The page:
The Great Tit is still roosting every night and makes a couple of short visits most days but still no sign as yet of nest building. Yesterday I cleaned out the Hedgehog House and put some fresh straw in. Occasionally I leave some food but the only takers have been a couple of mice. I haven't seen any recent activity near the diamond shaped nest box either.

Sunday, 9 March 2014

A Day of Flutters

It took a while to get going but today was glorious and lived up to the forecast with my weather station recording a high of 19.7˚C with wall to wall Sunshine:


All the miniature Narcissus were in full bloom.

2014-03-09-14.03.33 ZS retouched

The highlight for me was seeing dozens of butterflies emerging from their Winter shelter spots.

Mainly Small Tortoiseshells:



and Peacocks:


The only other type I saw were five Brimstones but they would not settle anywhere near to be photographed. That is more Brimstones than I saw in the whole of last year. So far it is looking good for a decent year of flutters.

Also emerging from various cracks and cavities were more seven spot Ladybirds.

A different view for a change.



It looks as though today was a one off with temperatures forecast to return near the seasonal average of 7-10˚C in this part of the country.

Saturday, 8 March 2014

Sun and Spots

Friday started out very overcast with the odd shower. By the afternoon things turned out more cheerful with blue sky, white clouds and plenty of Sunshine. Only a stiff, cool breeze to spoil it a bit. I managed to find a spot where I could set up the tripod and camera out of the wind with the intention of shooting a bit of video of any Sun spots. As it happened there was more cloud than I thought which was moving rapidly across the Sun as can be seen in the middle section of this short video:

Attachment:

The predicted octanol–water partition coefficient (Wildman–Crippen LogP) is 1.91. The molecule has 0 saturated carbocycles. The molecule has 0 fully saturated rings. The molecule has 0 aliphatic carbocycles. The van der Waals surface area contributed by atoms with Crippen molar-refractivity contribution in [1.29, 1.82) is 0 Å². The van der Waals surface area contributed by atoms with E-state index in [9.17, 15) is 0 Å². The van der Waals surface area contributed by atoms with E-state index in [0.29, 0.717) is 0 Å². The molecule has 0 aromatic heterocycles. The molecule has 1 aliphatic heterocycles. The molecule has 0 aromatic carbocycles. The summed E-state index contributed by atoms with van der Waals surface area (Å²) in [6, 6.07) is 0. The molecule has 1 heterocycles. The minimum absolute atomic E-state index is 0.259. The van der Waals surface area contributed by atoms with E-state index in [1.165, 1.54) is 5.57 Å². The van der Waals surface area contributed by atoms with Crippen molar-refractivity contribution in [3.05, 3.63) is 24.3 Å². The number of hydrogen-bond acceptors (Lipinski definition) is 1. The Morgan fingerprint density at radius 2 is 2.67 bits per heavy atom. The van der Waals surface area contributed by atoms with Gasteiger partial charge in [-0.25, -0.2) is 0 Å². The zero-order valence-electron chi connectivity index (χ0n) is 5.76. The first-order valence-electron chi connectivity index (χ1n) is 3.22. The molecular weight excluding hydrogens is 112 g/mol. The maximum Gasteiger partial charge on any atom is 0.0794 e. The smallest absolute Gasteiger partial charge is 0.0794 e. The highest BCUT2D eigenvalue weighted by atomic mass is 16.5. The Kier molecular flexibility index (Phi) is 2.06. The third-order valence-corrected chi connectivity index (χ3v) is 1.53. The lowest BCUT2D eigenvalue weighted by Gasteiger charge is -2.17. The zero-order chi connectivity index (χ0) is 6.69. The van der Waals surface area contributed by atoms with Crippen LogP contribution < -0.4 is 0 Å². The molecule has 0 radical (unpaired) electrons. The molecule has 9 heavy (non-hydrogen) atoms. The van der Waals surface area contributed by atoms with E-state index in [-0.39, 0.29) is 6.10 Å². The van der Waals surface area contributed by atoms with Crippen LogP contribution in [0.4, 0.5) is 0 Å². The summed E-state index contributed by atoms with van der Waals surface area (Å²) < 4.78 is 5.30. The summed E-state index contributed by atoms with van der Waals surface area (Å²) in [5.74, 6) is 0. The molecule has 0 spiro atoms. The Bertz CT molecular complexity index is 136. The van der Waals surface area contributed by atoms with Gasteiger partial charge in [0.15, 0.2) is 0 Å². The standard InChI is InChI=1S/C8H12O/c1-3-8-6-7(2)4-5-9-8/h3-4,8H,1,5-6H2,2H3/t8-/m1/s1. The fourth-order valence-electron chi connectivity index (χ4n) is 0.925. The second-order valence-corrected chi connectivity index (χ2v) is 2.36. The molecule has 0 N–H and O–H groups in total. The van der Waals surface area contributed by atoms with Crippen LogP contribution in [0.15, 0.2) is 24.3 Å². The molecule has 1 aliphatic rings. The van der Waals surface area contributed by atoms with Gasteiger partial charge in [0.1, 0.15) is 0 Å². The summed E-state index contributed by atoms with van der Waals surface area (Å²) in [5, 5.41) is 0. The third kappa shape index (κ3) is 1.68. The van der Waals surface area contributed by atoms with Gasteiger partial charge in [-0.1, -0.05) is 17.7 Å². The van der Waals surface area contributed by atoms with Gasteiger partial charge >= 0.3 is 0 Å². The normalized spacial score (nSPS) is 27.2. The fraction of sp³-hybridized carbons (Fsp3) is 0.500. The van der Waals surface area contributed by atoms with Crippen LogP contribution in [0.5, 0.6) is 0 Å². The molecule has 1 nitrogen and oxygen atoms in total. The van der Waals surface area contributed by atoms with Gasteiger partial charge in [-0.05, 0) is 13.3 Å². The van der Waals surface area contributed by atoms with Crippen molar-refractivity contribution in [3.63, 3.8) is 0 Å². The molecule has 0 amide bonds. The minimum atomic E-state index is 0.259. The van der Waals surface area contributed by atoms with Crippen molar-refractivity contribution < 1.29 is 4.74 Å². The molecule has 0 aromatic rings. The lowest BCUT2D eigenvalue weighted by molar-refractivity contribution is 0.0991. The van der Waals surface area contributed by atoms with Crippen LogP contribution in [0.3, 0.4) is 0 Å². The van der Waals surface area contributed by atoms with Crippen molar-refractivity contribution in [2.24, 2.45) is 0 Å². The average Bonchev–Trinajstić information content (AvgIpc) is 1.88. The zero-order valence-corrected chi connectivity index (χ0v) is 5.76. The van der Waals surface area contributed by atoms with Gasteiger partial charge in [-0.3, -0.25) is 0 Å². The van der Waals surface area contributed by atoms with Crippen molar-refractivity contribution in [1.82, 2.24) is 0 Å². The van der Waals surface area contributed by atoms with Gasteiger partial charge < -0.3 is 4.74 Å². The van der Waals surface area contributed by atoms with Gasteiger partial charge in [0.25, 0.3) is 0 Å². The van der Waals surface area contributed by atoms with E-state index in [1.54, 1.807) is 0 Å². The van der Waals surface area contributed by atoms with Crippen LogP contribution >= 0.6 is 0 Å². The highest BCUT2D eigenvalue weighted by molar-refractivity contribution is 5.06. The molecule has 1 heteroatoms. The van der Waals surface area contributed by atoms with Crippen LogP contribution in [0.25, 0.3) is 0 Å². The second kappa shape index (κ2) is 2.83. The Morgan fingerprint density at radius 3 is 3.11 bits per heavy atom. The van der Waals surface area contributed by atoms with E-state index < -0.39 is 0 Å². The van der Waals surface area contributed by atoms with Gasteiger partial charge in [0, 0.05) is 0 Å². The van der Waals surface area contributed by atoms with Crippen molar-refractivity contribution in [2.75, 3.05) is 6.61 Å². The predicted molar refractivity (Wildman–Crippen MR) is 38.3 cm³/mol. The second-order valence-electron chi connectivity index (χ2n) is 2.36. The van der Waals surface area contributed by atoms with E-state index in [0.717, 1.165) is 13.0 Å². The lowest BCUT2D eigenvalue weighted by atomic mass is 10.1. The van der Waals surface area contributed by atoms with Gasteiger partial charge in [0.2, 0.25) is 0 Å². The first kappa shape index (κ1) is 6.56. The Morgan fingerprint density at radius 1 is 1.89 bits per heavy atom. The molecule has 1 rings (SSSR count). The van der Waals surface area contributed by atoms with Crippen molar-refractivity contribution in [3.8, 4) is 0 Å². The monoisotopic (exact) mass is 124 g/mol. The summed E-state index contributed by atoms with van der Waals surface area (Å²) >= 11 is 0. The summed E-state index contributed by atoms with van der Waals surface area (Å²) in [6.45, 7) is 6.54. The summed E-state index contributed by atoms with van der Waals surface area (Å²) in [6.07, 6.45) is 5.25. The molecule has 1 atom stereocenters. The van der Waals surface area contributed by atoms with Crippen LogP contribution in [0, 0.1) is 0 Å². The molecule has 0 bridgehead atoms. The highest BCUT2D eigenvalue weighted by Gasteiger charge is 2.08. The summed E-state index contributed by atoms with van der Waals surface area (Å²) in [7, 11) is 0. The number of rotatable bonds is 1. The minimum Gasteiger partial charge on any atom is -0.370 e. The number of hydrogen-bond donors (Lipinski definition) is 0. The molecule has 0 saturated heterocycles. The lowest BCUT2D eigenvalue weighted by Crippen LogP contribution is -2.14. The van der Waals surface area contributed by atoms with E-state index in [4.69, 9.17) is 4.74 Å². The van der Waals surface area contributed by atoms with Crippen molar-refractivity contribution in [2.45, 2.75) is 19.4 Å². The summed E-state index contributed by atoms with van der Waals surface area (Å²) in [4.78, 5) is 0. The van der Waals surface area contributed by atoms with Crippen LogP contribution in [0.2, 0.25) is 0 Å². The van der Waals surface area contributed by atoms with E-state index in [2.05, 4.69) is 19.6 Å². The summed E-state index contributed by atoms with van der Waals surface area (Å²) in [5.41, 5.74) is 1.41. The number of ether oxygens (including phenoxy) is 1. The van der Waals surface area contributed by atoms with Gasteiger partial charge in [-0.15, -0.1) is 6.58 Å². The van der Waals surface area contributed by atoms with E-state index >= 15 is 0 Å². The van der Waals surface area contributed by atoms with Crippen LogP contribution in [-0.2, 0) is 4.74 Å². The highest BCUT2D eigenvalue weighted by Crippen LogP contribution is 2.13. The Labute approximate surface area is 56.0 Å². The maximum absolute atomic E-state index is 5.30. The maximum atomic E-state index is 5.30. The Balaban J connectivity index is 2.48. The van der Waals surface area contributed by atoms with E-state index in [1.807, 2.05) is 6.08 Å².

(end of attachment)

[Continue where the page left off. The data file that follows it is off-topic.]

Easier to photograph were some spotty creatures I spotted around the garden.
Seven spot Ladybirds enjoying the warmth of the Sun in sheltered locations:

7 spot ladybird DSCN2444

7 spot ladybird DSCN2459

7 spot ladybird IMG_7681

The first two were taken with the Nikon S9050 and the final one with the Canon 50D, 70-100mm zoom with added macro lens.

Friday, 7 March 2014

Friday at the Flicks - Nest Box